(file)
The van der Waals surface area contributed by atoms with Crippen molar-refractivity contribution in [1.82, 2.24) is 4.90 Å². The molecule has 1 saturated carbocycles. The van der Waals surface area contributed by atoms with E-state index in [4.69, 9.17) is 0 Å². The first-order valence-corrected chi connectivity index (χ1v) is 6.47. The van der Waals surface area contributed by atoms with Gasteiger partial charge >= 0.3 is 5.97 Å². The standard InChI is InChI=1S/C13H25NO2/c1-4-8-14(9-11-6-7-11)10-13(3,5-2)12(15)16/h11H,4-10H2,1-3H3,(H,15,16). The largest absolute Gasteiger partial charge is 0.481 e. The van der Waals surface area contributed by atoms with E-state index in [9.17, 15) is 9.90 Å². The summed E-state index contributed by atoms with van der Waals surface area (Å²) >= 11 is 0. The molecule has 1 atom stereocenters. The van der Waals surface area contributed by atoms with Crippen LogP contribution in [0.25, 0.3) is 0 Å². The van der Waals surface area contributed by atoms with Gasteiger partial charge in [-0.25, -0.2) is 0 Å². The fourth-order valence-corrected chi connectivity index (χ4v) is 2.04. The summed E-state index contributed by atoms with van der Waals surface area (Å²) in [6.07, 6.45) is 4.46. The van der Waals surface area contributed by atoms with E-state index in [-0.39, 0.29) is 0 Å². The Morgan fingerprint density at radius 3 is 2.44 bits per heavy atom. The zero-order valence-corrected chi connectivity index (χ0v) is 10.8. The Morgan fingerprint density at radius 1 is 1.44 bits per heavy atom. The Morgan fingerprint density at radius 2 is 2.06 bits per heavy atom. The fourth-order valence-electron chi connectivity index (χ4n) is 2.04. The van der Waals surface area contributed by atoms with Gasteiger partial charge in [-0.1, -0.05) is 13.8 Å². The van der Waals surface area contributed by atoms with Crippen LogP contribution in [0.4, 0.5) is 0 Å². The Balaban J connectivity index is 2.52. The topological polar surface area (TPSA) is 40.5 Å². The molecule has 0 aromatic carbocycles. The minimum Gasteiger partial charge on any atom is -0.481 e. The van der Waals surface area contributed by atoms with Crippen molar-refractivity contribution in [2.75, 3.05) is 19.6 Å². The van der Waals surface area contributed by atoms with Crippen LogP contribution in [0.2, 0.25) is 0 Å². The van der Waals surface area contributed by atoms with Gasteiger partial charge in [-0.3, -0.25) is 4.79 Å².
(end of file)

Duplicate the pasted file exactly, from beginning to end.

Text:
The van der Waals surface area contributed by atoms with Crippen molar-refractivity contribution in [1.82, 2.24) is 4.90 Å². The molecule has 1 saturated carbocycles. The van der Waals surface area contributed by atoms with E-state index in [4.69, 9.17) is 0 Å². The first-order valence-corrected chi connectivity index (χ1v) is 6.47. The van der Waals surface area contributed by atoms with Gasteiger partial charge >= 0.3 is 5.97 Å². The standard InChI is InChI=1S/C13H25NO2/c1-4-8-14(9-11-6-7-11)10-13(3,5-2)12(15)16/h11H,4-10H2,1-3H3,(H,15,16). The largest absolute Gasteiger partial charge is 0.481 e. The van der Waals surface area contributed by atoms with E-state index in [9.17, 15) is 9.90 Å². The summed E-state index contributed by atoms with van der Waals surface area (Å²) >= 11 is 0. The molecule has 1 atom stereocenters. The van der Waals surface area contributed by atoms with Crippen LogP contribution in [0.25, 0.3) is 0 Å². The van der Waals surface area contributed by atoms with Gasteiger partial charge in [-0.25, -0.2) is 0 Å². The fourth-order valence-corrected chi connectivity index (χ4v) is 2.04. The summed E-state index contributed by atoms with van der Waals surface area (Å²) in [6.07, 6.45) is 4.46. The van der Waals surface area contributed by atoms with E-state index in [-0.39, 0.29) is 0 Å². The Morgan fingerprint density at radius 3 is 2.44 bits per heavy atom. The zero-order valence-corrected chi connectivity index (χ0v) is 10.8. The Morgan fingerprint density at radius 1 is 1.44 bits per heavy atom. The Morgan fingerprint density at radius 2 is 2.06 bits per heavy atom. The fourth-order valence-electron chi connectivity index (χ4n) is 2.04. The van der Waals surface area contributed by atoms with Gasteiger partial charge in [-0.1, -0.05) is 13.8 Å². The van der Waals surface area contributed by atoms with Crippen LogP contribution in [0.4, 0.5) is 0 Å². The Balaban J connectivity index is 2.52. The topological polar surface area (TPSA) is 40.5 Å². The molecule has 0 aromatic carbocycles. The minimum Gasteiger partial charge on any atom is -0.481 e. The van der Waals surface area contributed by atoms with Crippen molar-refractivity contribution in [2.75, 3.05) is 19.6 Å². The van der Waals surface area contributed by atoms with Crippen LogP contribution in [0.2, 0.25) is 0 Å². The van der Waals surface area contributed by atoms with Gasteiger partial charge in [-0.3, -0.25) is 4.79 Å².